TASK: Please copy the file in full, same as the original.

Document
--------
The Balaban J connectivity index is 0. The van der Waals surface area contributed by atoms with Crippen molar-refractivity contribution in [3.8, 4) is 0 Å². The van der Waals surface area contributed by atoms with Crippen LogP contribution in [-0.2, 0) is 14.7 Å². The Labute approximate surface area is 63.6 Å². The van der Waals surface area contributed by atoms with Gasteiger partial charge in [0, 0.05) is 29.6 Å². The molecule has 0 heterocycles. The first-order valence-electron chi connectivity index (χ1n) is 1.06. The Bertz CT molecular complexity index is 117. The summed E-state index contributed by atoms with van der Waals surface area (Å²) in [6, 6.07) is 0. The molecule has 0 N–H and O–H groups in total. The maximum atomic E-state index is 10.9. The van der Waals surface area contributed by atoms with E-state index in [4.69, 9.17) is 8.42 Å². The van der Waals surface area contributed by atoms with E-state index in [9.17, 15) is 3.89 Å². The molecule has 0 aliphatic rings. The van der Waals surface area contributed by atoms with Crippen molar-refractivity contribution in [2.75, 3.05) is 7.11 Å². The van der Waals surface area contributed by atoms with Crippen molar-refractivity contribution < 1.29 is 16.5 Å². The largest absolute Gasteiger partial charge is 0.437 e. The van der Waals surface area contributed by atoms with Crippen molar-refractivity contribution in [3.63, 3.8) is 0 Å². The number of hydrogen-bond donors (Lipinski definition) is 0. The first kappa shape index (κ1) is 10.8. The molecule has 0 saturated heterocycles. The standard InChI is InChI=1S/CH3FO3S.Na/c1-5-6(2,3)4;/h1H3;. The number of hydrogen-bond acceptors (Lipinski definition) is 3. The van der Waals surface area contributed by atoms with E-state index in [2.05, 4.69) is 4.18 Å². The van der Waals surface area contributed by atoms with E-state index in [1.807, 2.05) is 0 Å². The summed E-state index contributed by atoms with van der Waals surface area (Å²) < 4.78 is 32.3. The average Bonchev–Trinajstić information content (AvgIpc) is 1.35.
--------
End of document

The Balaban J connectivity index is 0. The van der Waals surface area contributed by atoms with Crippen molar-refractivity contribution in [3.8, 4) is 0 Å². The van der Waals surface area contributed by atoms with Crippen LogP contribution in [-0.2, 0) is 14.7 Å². The Labute approximate surface area is 63.6 Å². The van der Waals surface area contributed by atoms with Gasteiger partial charge in [0, 0.05) is 29.6 Å². The molecule has 0 heterocycles. The first-order valence-electron chi connectivity index (χ1n) is 1.06. The Bertz CT molecular complexity index is 117. The summed E-state index contributed by atoms with van der Waals surface area (Å²) in [6, 6.07) is 0. The molecule has 0 N–H and O–H groups in total. The maximum atomic E-state index is 10.9. The van der Waals surface area contributed by atoms with E-state index in [4.69, 9.17) is 8.42 Å². The van der Waals surface area contributed by atoms with E-state index in [9.17, 15) is 3.89 Å². The molecule has 0 aliphatic rings. The van der Waals surface area contributed by atoms with Crippen molar-refractivity contribution in [2.75, 3.05) is 7.11 Å². The van der Waals surface area contributed by atoms with Crippen molar-refractivity contribution < 1.29 is 16.5 Å². The largest absolute Gasteiger partial charge is 0.437 e. The van der Waals surface area contributed by atoms with Crippen molar-refractivity contribution in [3.63, 3.8) is 0 Å². The number of hydrogen-bond donors (Lipinski definition) is 0. The first kappa shape index (κ1) is 10.8. The molecule has 0 saturated heterocycles. The standard InChI is InChI=1S/CH3FO3S.Na/c1-5-6(2,3)4;/h1H3;. The number of hydrogen-bond acceptors (Lipinski definition) is 3. The van der Waals surface area contributed by atoms with E-state index in [2.05, 4.69) is 4.18 Å². The van der Waals surface area contributed by atoms with E-state index in [1.807, 2.05) is 0 Å². The summed E-state index contributed by atoms with van der Waals surface area (Å²) < 4.78 is 32.3. The average Bonchev–Trinajstić information content (AvgIpc) is 1.35.